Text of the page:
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Author Topic: That topic again...groan  (Read 3271 times)

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oceans777

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That topic again...groan
« on: October 11, 2008, 07:30:11 PM »
I raise this question only after having read all the forum posts on the topic and several articles from external sites. Yet I am still not clear on what is effective/needed and what is not, sorry. (I can hear the groans from here)

I have a RadarRama antenna mounted on a metal mast connected to my brick chimney about 30' up on my roof. Directly below the antenna is connected the Elad A12-1090  pre-amp, connected to 60 feet of Times Microwave LMR-400, which then connects inside to the AS-1090BT Bias-T. From there a 3 foot LMR-240 cable to the Radar Box.
The LMR-400 coax is not grounded at the entry point to the house via the coax outer screen (yet). The Bias-T is powered by a regulated 12v 800 mA AC adaptor. All computers and PSU's for radios run into line a power conditioner and Tripp-Lite IsoTel surge protectors.


All working brilliantly.

However I live in the mountains and we routinely have very low humidity and high winds - 40 to 50 mph wind gusts are common at night, all night and even higher during some days. Rarely have any rain or thunderstorms.

So far all ok but:

1. Is my Elad Pre-amp protected 'enough' for these wind levels?

2. If other protection is required for the Elad pre-amp or the RB2009, exactly what is it?
I see some posts saying use DC blockers and others indicating they are ineffective.

3. Should I be concerned enough to replace the RadarRama (not at all the best purchase I ever made anyway) with something DC grounded like the SSE 1090SJ mk2, immediately?

4. Does the DC-grounded N-connector on the SSE 1090SJ mk2 affect/prevent me from using the Elad pre-amp? I think there is no actual power into the antenna so should not matter but just asking.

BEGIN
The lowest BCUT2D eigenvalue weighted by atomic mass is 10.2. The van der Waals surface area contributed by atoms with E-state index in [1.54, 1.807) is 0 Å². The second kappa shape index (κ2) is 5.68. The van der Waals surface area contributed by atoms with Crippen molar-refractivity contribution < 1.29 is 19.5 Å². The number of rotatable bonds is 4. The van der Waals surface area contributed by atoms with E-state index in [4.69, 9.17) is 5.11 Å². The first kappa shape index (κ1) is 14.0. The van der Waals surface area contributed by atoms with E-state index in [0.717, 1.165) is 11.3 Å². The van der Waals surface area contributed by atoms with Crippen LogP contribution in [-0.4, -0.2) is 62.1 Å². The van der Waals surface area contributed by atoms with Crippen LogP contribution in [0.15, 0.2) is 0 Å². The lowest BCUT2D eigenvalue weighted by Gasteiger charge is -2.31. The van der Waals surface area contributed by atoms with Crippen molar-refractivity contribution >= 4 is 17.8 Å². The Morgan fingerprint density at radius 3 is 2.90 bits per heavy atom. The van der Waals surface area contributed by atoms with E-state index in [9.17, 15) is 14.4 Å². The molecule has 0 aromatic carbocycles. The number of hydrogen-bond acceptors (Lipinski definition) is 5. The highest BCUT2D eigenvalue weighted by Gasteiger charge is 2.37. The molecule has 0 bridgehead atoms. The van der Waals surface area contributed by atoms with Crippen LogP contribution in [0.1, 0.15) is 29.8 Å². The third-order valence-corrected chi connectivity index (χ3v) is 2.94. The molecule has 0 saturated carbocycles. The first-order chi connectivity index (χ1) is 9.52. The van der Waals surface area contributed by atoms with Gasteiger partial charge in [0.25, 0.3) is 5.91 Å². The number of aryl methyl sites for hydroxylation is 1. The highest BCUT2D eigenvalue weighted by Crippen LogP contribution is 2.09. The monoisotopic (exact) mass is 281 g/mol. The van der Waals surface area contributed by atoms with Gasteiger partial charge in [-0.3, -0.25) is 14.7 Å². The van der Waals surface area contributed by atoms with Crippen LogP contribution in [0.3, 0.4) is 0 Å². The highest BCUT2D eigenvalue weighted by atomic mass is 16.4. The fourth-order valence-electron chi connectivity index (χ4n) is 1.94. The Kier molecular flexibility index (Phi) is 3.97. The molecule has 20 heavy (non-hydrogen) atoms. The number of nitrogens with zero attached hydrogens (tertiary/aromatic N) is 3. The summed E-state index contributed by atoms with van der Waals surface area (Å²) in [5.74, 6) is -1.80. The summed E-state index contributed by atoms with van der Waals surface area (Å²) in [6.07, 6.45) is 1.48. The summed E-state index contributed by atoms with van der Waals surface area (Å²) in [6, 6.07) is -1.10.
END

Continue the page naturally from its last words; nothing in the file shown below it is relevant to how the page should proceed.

Sorry if this is too detailed or rehashing all this again; I only want to be clear about what I factually need to worry about or not. I am clear on the fact that lightning does what it wants and nothing will guarantee protection there, I just want to avoid stray electrical from winds causing damage.




« Last Edit: October 11, 2008, 07:35:06 PM by oceans777 »

AirNav Support

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Re: That topic again...groan
« Reply #1 on: October 11, 2008, 07:45:48 PM »
The key here is the Bias-T. Its designed to take out the DC current and hence there is no dangerous amount of current going back to the RadarBox.

If you are concerened you might want to get a grounded antenna or something which is designned to handle static better than the RadarRama.

Personally there is very little to worry about. The customers who have had issues in the past can be counted on one hand out of 1500+ RadarBox customers. Out of those none had a the elad preamp and bias T.
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oceans777

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Re: That topic again...groan
« Reply #2 on: October 11, 2008, 07:49:32 PM »
Thanks Support! Thats all I needed to know - I wasn't in any way suggesting the RB was the problem, I know I have to protect our Icoms, AOR's etc as one would with any receiver.

Absolutely loving the RB2009 - thanka for all your hard work and excellent support!

CoastGuardJon

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  • Mullion Cove, Kernow --- sw Cornwall UK.
Re: That topic again...groan
« Reply #3 on: October 11, 2008, 08:38:44 PM »
Hi Oceans 777, I would suggest you bear in mind that nice dry wind and the low humidity you're lucky enough to have are likely to put a static charge into any object thrust up into them!    As a Coastguard (voluntary) we have to work with helicopters and when using a high line (a line lowered by the helio crew) the bottom end is a wire rope, which has to be allowed to touch ground or sea surface before anyone tries to grab it - the rotary blades cause the helio to become highly charged with static.
ANRB :  AOR AR8000 : Icom R-7000 : Icom IC-R9000 : JRC NRD-545 : OptoElectronics Digital Scout and OptoLinx Interface; Realistic Pro-2005 : UBC 800XLT - listed in alphabetical order, not cost, preference, performance or entertainment value!

oceans777

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Re: That topic again...groan
« Reply #4 on: October 11, 2008, 08:45:13 PM »
Very true! I am going to replace the antenna anyway and ground the coax.
Looks like there is good protection in between short of catastrophe so we
should be good to go. Thanks!